Twelfth Night Traditions

What is the meaning of 12th Night as an event in the calendar around Christmas? How does a knowledge of this event help the reader/listener gain some understanding of what the play might be about as a whole?

Twelfth Night, also known as Epiphany Eve, is the last night of the Christmas season.  It is usually held on 5 January, with the 6th then observed as Epiphany, which commemorates the Wise Men’s discovery of the baby Jesus.

‘Epiphany is a Christian festival commemorating the adoration of the infant, Jesus, by the Three Wise Men who followed the guiding star from the East to Bethlehem. Shepherds had already seen the infant, as it is written in book of Matthew in the Bible, but “The Gifts of the Magi” represents the manifestation of Christ’s birth to the Gentiles and to the entire world’ {Folsom 2000}.

Today, only the more religious among us would celebrate Epiphany, or Twelfth Night.  The rest are too partied out from Christmas Day itself, then New Year’s Eve.  It is as if the traditional Twelve Days of Christmas have become one Big Day, after that people become more interested in cricket, sails and sales.

However there is still more to it than the song 12 Days of Christmas, a memory game that becomes trickier the more Christmas cheer people imbibe.  Like the tradition of leaving your Christmas decoration up until 12th Night, it is considered unlucky to leave them until Epiphany {Barrow 2013}.  One British tradition that the Yule log should be kept burning for all of the twelve days {Barrow 2013}, has understandably not been continued in the Sunburnt Country.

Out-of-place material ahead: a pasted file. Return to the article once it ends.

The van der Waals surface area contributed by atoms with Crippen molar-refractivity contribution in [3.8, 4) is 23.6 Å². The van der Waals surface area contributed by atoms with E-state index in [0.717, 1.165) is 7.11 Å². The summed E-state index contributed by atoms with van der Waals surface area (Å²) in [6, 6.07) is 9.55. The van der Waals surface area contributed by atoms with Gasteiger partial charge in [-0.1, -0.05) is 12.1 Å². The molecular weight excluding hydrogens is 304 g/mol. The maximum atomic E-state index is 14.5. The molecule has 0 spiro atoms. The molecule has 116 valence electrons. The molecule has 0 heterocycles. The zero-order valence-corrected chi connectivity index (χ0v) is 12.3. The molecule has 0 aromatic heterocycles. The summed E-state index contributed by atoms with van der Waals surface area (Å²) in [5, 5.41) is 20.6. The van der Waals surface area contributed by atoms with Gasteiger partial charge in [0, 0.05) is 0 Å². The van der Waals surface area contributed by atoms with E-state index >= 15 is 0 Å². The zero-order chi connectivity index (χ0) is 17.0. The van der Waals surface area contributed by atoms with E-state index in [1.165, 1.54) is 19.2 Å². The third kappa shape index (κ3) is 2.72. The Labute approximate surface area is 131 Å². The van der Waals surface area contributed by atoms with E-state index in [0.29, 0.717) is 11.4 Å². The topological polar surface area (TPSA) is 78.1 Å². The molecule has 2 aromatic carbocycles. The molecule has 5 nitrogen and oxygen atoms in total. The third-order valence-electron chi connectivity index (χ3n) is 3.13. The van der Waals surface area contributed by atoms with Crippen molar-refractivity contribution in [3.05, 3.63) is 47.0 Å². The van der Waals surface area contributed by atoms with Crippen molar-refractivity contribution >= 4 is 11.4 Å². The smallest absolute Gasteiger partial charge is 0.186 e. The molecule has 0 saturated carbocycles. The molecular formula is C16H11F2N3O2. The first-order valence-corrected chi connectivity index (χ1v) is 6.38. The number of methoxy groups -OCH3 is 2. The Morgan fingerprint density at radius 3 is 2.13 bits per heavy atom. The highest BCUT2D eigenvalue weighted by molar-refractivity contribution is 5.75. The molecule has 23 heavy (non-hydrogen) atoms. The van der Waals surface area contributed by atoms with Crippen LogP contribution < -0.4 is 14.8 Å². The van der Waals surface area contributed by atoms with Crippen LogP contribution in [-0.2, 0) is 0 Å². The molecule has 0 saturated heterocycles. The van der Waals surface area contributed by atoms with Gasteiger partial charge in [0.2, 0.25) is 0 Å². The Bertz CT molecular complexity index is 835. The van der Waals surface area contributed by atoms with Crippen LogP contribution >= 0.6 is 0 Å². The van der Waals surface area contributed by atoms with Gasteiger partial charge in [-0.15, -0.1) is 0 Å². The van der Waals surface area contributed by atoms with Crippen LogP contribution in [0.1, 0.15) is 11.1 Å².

In Shakespeare’s day, Twelfth Night was still considered to be a serious festival.  In medieval and Tudor times, it was considered more important than Christmas Day (Derry 2016).

One tradition was to circulate a cake with a gold or silver bean baked inside.  The man who found this in his slice was christened King of the Bean, and he was in charge during the festivities {Free Dictionary}.  He was also sometimes known as the Lord of Misrule.  ‘This notion — that a commoner could rule, however briefly — was part of the Twelfth Night tradition of turning things upside-down’ (Branley 2016).

Another tradition is wassailing, where people wish each other good health and sing songs together (Derry 2016). Another tradition, going back to the 15th Century was for all to drink punch from a communal bowl, with the greeting Wassail!  This means “be well” (Barrow 2013), but has become just another word for drunkeness.

Perhaps the most significant tradition of Twelfth Night was the mummers’ plays.  These go back at least 1000 years, one of the oldest features of the traditional English Christmas {Barrow 2013}.  These involved heavily disguised and masked characters performing various plays, usually the hero was St George {Barrow 2013}.

Masques were introduced to the celebrations under King Henry VIII, imported from the Italian tradition {Free Dictionary}, involving a more high class version of the acting and entertainment.

Shakespeare may have intended to write the play to be performed on Twelfth Night, for these entertainments.  The first time the play is known to have been performed was on Candlemas, 2 February 1602 (Smith 2001 2).